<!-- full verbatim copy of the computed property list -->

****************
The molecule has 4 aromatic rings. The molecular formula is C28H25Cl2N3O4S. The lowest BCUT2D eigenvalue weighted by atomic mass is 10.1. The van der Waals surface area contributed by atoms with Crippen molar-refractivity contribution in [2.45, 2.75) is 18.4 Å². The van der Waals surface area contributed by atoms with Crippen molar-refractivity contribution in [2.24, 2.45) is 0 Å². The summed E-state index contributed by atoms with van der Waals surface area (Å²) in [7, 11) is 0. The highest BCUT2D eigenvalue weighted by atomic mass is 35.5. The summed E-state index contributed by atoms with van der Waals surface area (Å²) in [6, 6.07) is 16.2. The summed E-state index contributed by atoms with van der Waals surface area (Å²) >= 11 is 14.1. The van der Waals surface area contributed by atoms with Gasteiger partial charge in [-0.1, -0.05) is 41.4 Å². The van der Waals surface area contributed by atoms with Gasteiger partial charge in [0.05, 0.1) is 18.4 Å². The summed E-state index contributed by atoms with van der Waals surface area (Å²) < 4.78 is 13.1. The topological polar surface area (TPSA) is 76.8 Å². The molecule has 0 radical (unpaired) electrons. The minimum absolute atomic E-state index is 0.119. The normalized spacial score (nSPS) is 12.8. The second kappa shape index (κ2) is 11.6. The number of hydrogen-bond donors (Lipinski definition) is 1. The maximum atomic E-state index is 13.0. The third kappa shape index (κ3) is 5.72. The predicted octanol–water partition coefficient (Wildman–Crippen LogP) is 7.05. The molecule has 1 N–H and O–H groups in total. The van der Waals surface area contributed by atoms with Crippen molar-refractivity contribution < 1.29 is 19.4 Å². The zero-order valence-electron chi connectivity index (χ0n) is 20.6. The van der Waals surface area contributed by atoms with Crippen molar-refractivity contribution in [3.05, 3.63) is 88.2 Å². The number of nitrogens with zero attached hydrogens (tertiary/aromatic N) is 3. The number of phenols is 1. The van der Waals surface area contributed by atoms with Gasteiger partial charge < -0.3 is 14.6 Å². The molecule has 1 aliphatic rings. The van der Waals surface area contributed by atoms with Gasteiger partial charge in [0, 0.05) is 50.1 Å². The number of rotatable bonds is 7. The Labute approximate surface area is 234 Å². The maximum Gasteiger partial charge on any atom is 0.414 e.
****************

The molecule has 4 aromatic rings. The molecular formula is C28H25Cl2N3O4S. The lowest BCUT2D eigenvalue weighted by atomic mass is 10.1. The van der Waals surface area contributed by atoms with Crippen molar-refractivity contribution in [2.45, 2.75) is 18.4 Å². The van der Waals surface area contributed by atoms with Crippen molar-refractivity contribution in [2.24, 2.45) is 0 Å². The summed E-state index contributed by atoms with van der Waals surface area (Å²) in [7, 11) is 0. The highest BCUT2D eigenvalue weighted by atomic mass is 35.5. The summed E-state index contributed by atoms with van der Waals surface area (Å²) in [6, 6.07) is 16.2. The summed E-state index contributed by atoms with van der Waals surface area (Å²) >= 11 is 14.1. The van der Waals surface area contributed by atoms with Gasteiger partial charge in [-0.1, -0.05) is 41.4 Å². The van der Waals surface area contributed by atoms with Gasteiger partial charge in [0.05, 0.1) is 18.4 Å². The summed E-state index contributed by atoms with van der Waals surface area (Å²) < 4.78 is 13.1. The topological polar surface area (TPSA) is 76.8 Å². The molecule has 0 radical (unpaired) electrons. The minimum absolute atomic E-state index is 0.119. The normalized spacial score (nSPS) is 12.8. The second kappa shape index (κ2) is 11.6. The number of hydrogen-bond donors (Lipinski definition) is 1. The maximum atomic E-state index is 13.0. The third kappa shape index (κ3) is 5.72. The predicted octanol–water partition coefficient (Wildman–Crippen LogP) is 7.05. The molecule has 1 N–H and O–H groups in total. The van der Waals surface area contributed by atoms with Crippen molar-refractivity contribution < 1.29 is 19.4 Å². The zero-order valence-electron chi connectivity index (χ0n) is 20.6. The van der Waals surface area contributed by atoms with Crippen molar-refractivity contribution in [3.05, 3.63) is 88.2 Å². The number of nitrogens with zero attached hydrogens (tertiary/aromatic N) is 3. The number of phenols is 1. The van der Waals surface area contributed by atoms with Gasteiger partial charge < -0.3 is 14.6 Å². The molecule has 1 aliphatic rings. The van der Waals surface area contributed by atoms with Gasteiger partial charge in [0, 0.05) is 50.1 Å². The number of rotatable bonds is 7. The Labute approximate surface area is 234 Å². The maximum Gasteiger partial charge on any atom is 0.414 e.